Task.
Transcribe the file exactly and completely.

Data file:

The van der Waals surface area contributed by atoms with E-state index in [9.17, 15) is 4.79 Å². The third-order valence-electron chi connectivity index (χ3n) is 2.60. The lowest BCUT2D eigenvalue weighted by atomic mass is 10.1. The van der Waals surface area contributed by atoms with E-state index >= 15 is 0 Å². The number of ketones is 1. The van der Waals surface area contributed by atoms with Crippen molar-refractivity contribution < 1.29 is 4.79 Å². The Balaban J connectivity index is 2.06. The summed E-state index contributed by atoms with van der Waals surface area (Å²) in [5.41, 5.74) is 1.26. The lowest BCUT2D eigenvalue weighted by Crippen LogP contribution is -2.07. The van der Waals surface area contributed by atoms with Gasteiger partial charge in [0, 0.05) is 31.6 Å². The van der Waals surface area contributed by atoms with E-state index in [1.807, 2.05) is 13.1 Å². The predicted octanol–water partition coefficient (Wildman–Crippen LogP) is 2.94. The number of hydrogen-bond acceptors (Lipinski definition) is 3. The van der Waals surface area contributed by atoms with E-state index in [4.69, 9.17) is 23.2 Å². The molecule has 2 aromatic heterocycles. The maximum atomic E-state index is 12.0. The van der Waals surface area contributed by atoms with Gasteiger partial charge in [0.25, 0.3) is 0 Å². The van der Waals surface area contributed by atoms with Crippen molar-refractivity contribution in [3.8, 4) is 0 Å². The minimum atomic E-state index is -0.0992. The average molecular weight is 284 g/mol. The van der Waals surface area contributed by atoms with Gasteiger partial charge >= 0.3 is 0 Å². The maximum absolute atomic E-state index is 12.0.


The van der Waals surface area contributed by atoms with E-state index in [9.17, 15) is 4.79 Å². The third-order valence-electron chi connectivity index (χ3n) is 2.60. The lowest BCUT2D eigenvalue weighted by atomic mass is 10.1. The van der Waals surface area contributed by atoms with E-state index >= 15 is 0 Å². The number of ketones is 1. The van der Waals surface area contributed by atoms with Crippen molar-refractivity contribution < 1.29 is 4.79 Å². The Balaban J connectivity index is 2.06. The summed E-state index contributed by atoms with van der Waals surface area (Å²) in [5.41, 5.74) is 1.26. The lowest BCUT2D eigenvalue weighted by Crippen LogP contribution is -2.07. The van der Waals surface area contributed by atoms with Gasteiger partial charge in [0, 0.05) is 31.6 Å². The van der Waals surface area contributed by atoms with E-state index in [1.807, 2.05) is 13.1 Å². The predicted octanol–water partition coefficient (Wildman–Crippen LogP) is 2.94. The number of hydrogen-bond acceptors (Lipinski definition) is 3. The van der Waals surface area contributed by atoms with E-state index in [4.69, 9.17) is 23.2 Å². The molecule has 2 aromatic heterocycles. The maximum atomic E-state index is 12.0. The van der Waals surface area contributed by atoms with Gasteiger partial charge in [0.25, 0.3) is 0 Å². The van der Waals surface area contributed by atoms with Crippen molar-refractivity contribution in [3.8, 4) is 0 Å². The minimum atomic E-state index is -0.0992. The average molecular weight is 284 g/mol. The van der Waals surface area contributed by atoms with Gasteiger partial charge >= 0.3 is 0 Å². The maximum absolute atomic E-state index is 12.0.